Is integrated care the next model for healthcare?

by Sven Parkel @ 24.05.2017

Is integrated care the next model for healthcare?

More and more effort goes towards making the most of the treatments and assuring the best outcomes for patients. Here is where integrated care comes to play.

Innovation in healthcare services is mainly driven by the increasing disease burden. While the number of treatable diseases is increasing, so are the costs for the healthcare system. Thus more and more effort goes towards making the most of the treatments and assuring the best outcomes for patients.

Here is where integrated care comes to play.

In general, integrated care sees the patient as a whole and understands there are other aspects to beating a disease than just sending in a drug to do the job. Diseases are multifaceted. There are often psychological aspects of coping with the illness that have to be addressed for a better outcome. And also other aspects, such as education and empowerment of patients. The focus of healthcare service providers is moving from offering treatments to offering integrated solutions for better outcomes. It is the combination of cure and care that will lead to better results for treating complex diseases.

Critical elements of integrated care are supporting, educating and engaging the patients, but also empowerment. Psychologist have a clear role here as physicians are not specifically instructed to help with psychological issues during primary care. And going further, increasing the awareness of health-related behaviours should be approached systematically and on a wider scale as many factors leading to reoccurrence of the disease can be reduced and controlled without drugs. For example, stress is believed to be one of the main factors leading to chronic diseases yet stress is hard to control with drugs.

From the side of health care provider it means offering a wider range of coordinated services and more personalized approach to patients. Of course, separation of services and added functionality will lead to added direct costs, information flow needs to be organized and there is no single point of accountability ā€“ all these factors have to be accounted when offering integrated care.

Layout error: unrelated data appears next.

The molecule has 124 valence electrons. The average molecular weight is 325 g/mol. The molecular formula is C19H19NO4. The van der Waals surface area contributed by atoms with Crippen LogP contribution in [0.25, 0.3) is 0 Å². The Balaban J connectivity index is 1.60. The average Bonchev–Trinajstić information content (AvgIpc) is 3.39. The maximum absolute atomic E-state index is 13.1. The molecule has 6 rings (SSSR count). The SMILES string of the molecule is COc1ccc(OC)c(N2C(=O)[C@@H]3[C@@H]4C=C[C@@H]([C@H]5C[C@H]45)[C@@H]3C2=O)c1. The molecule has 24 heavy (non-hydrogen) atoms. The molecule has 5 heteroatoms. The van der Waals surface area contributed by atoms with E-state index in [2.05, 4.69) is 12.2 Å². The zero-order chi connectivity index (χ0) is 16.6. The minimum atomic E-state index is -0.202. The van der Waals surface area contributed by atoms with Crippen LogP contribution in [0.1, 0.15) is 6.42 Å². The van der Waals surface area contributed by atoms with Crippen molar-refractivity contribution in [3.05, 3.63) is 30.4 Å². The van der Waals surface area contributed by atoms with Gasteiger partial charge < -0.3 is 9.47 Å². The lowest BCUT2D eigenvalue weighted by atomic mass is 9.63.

But offering integrated healthcare service leads to less relapse and less re-occurrence, which both are extremely costly not only for the healthcare system, but also costly for the economy in general leading to reduced value of Quality-Adjusted Life Years (QALY).

There are many aspects of integrated care that provide better outcomes. It is proposed, that keeping people out of the hospitals leads to better outcomes as closeness to the family and loved ones supports the recovery. Many functions of the doctors can be provided from distance these days either by distant monitoring or telemedicine. In addition, integrated care can provide support not easily available in hospitals, such as psychological support and better access to patients. IMPACT study in the US mentions reduced outpatient visits, reduced trips to the emergency room and reduced pharmacy services due to offering integrated care.

Also, many pharmaceutical companies, such as Sanofi, Sandoz and LEO Pharma, agree that integrated care is the future to choose.

We are entering a new era where the focus of healthcare service providers in not on the treatments alone but on the value-added services. The future will be less about just drugs and more about the care and cure.

Switching to integrated care needs systematic changes, but it looks to be an exciting and empowering challenge and as the outcome we all will be winning.